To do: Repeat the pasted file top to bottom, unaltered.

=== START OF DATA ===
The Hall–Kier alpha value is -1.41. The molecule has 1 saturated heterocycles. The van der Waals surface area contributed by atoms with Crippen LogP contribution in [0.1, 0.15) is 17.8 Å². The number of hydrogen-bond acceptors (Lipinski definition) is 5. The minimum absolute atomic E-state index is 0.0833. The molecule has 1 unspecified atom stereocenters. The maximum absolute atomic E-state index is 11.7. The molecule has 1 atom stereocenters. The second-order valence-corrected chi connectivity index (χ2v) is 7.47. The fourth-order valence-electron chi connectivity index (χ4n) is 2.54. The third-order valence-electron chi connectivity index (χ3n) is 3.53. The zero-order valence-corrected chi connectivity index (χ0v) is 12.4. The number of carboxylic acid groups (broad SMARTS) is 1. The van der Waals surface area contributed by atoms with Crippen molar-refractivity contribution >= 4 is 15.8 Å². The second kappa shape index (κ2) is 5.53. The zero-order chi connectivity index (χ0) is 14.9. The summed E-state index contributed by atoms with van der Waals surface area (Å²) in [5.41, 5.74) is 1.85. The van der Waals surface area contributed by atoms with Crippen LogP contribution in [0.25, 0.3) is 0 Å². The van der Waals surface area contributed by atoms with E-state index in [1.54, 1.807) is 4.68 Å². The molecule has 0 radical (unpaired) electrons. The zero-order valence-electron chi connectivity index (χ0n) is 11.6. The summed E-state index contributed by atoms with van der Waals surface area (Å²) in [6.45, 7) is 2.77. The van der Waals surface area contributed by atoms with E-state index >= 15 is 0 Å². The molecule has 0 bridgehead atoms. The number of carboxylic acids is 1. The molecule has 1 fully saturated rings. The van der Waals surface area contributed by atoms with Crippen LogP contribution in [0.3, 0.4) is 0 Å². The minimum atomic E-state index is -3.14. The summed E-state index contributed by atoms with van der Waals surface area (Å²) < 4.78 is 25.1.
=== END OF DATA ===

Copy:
The Hall–Kier alpha value is -1.41. The molecule has 1 saturated heterocycles. The van der Waals surface area contributed by atoms with Crippen LogP contribution in [0.1, 0.15) is 17.8 Å². The number of hydrogen-bond acceptors (Lipinski definition) is 5. The minimum absolute atomic E-state index is 0.0833. The molecule has 1 unspecified atom stereocenters. The maximum absolute atomic E-state index is 11.7. The molecule has 1 atom stereocenters. The second-order valence-corrected chi connectivity index (χ2v) is 7.47. The fourth-order valence-electron chi connectivity index (χ4n) is 2.54. The third-order valence-electron chi connectivity index (χ3n) is 3.53. The zero-order valence-corrected chi connectivity index (χ0v) is 12.4. The number of carboxylic acid groups (broad SMARTS) is 1. The van der Waals surface area contributed by atoms with Crippen molar-refractivity contribution >= 4 is 15.8 Å². The second kappa shape index (κ2) is 5.53. The zero-order chi connectivity index (χ0) is 14.9. The summed E-state index contributed by atoms with van der Waals surface area (Å²) in [5.41, 5.74) is 1.85. The van der Waals surface area contributed by atoms with Crippen LogP contribution in [0.25, 0.3) is 0 Å². The van der Waals surface area contributed by atoms with E-state index in [1.54, 1.807) is 4.68 Å². The molecule has 0 radical (unpaired) electrons. The zero-order valence-electron chi connectivity index (χ0n) is 11.6. The summed E-state index contributed by atoms with van der Waals surface area (Å²) in [6.45, 7) is 2.77. The van der Waals surface area contributed by atoms with E-state index >= 15 is 0 Å². The molecule has 0 bridgehead atoms. The number of carboxylic acids is 1. The molecule has 1 fully saturated rings. The van der Waals surface area contributed by atoms with Crippen LogP contribution in [0.3, 0.4) is 0 Å². The minimum atomic E-state index is -3.14. The summed E-state index contributed by atoms with van der Waals surface area (Å²) < 4.78 is 25.1.